Gray Horn is going where no Waynesfield-Goshen High School athlete has gone before – the Southeastern Conference. Horn recently signed a
letter of intent to compete in track and field for the University of
Florida and will double in the decathlon and pole vault. He's also just the third W-G athlete to compete at the NCAA
Division I level since his father Jon, who set the high jump record at
the Air Force Academy in 1985.
Gray Horn is going where no Waynesfield-Goshen High School athlete has gone before – the Southeastern Conference.
A senior at the tiny Auglaize County school, Horn signed a letter of intent to compete in track and field for the University of Florida last week. He’ll double in the decathlon and pole vault.
Horn is just the third W-G athlete to compete at the NCAA Division I level since his father Jon, who set the high jump record at the Air Force Academy in 1985.
Horn’s family is a force in track and field.
“As a community, as a school and as a family as a whole it’s something that everyone can be proud of,” W-G track coach Jim Epperly said. “Everyone around him has had a part in this.”
“Everyone” would encompass all 675 people that fill the W-G school building. That’s the amount of students, staff and faculty that attend the school daily – K-12.
It’s hard to believe Florida would pursue a track athlete at such a small, rural Ohio school until you look at how big the credentials Horn carries are.
One of the main reasons W-G won the Division III state track title in 2006, Horn has faired no worse than third in the pole vault at the state meet. He finished third as a freshman, won as a sophomore and was runner-up last spring. Horn also has a state title in the 800 relay and has finished second in the high jump and 110 hurdles on the state’s biggest stage. Long jump is another of his disciplines.
Horn (6-foot-4, 195 pounds) also starred in football where he was a four-year starter at receiver and helped the Tigers reach the D-VI postseason twice, including this season. Track though is where his future is.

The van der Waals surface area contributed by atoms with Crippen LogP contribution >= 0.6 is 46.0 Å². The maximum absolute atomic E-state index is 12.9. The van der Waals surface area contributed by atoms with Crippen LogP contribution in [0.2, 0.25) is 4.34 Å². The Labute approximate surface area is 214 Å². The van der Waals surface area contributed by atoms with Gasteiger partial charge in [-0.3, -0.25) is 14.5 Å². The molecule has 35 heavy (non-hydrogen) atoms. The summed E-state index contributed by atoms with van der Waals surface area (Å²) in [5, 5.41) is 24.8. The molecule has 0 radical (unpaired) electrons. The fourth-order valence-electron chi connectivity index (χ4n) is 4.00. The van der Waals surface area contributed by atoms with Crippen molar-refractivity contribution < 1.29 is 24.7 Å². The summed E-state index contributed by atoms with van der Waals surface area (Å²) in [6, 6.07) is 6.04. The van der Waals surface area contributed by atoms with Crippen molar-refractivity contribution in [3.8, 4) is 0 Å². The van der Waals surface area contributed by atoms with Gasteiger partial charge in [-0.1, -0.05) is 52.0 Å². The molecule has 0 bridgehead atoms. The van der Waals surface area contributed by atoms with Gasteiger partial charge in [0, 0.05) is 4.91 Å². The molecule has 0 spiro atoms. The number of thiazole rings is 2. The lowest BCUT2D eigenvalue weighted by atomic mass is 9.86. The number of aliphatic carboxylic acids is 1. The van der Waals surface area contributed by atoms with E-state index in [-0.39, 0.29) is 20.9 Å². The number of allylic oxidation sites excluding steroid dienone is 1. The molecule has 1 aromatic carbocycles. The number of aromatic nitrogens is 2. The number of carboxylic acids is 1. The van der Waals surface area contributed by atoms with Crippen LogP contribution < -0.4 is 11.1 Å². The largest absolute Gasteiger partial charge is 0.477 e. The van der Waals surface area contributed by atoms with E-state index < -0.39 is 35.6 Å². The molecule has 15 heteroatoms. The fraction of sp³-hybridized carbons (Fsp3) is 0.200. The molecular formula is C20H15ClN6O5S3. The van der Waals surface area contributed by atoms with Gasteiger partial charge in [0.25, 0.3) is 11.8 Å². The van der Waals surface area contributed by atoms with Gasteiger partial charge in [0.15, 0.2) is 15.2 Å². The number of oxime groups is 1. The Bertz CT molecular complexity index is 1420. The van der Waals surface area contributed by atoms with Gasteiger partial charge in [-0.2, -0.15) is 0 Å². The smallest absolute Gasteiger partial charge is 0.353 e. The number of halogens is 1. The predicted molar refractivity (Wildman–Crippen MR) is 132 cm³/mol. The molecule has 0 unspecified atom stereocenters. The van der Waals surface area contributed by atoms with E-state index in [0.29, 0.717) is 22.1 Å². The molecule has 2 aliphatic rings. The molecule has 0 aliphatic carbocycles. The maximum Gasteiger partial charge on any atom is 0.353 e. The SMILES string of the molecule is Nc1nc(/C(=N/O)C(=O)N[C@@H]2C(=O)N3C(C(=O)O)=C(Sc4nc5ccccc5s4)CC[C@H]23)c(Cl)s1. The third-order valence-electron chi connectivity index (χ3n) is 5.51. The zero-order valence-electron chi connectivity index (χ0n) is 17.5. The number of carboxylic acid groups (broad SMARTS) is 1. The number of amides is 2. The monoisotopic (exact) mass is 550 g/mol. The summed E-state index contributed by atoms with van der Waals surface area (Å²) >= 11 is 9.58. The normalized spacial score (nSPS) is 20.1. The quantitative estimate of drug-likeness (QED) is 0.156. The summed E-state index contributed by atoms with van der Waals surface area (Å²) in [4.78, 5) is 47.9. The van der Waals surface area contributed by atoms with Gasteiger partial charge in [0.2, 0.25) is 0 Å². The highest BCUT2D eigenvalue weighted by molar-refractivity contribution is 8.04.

“You know I could walk-on (at Florida) and be third team on the scout team and get pounded every day,” Horn said. “I think that I’ll stick with track. I think I have a chance for greatness there and hopefully my dreams can come true.”
One already has.
Perhaps the most important criteria for Horn in selecting a school was coaching, and that more than anything may have lead him to Florida. Although he says he was sold when he saw palm trees lining the backstretch of the Gators practice facility, Horn was also swayed by assistant coach Rana Reider.
Reider is a renowned field events coach with collegiate and international experience and currently instructs 2005 World Champ and 2004 Olympic silver medalist Brian Clay. Clay is in the process of moving to Florida and will be training at UF with the Gator track team.
Horn calls Clay his “hero.”
“I’ll get to train with him every day,” Horn said. “That made the decision a little easier too.”
Horn was hounded with interest.
On the first day recruiters were allowed to make contact, Horn received letters from Ohio State, Wisconsin, Auburn, Kent State and Penn State. Six days later, the letter came from Florida. He also considered Louisville.
Horn’s scholarship is the latest in a long line of track successes racked up by his family.
In addition to his father’s prowess, Horn’s mother Kitt still owns the W-G girls high jump record of 5-4 set in 1983. Horn’s younger twin sisters, who are in eighth-grade, combined to set the junior high 100- and 200-meter dash and high jump records last season.
Then there’s Horn’s grandfather. Joe R. Horn started coaching track at W-G in 1960 after an All-American career in football and lacrosse at Oberlin College. He also introduced Gray to track when he was 10 years and deserves a lot of credit for his grandson’s accomplishments.
Gray recalls attending youth events with his grandfather and feeling a rush after winning the high jump with a leap of “like 3-feet or something.” By the time he was in eighth-grade Horn had cleared 13-3 in the pole vault, which was the W-G varsity record at the time.
Horn expects to author similar head-shaking stories when he heads south. He’s also a threat to win multiple events – and maybe lead the Tigers to another team title – at the D-III state meet in June.
“He’s a special kid and a special athlete,” W-G football coach Gary Spencer said. “You always new his talents were going to take him somewhere and you knew early too that track was a good sport for him to pursue.
“I’m sure if he didn’t go somewhere for track, though, he could have gone in a couple other sports if he would have put his mind to it. That’s the kind of kid he is.”
For more on Horn check out the March issue of Ohio High Magazine, due out in late February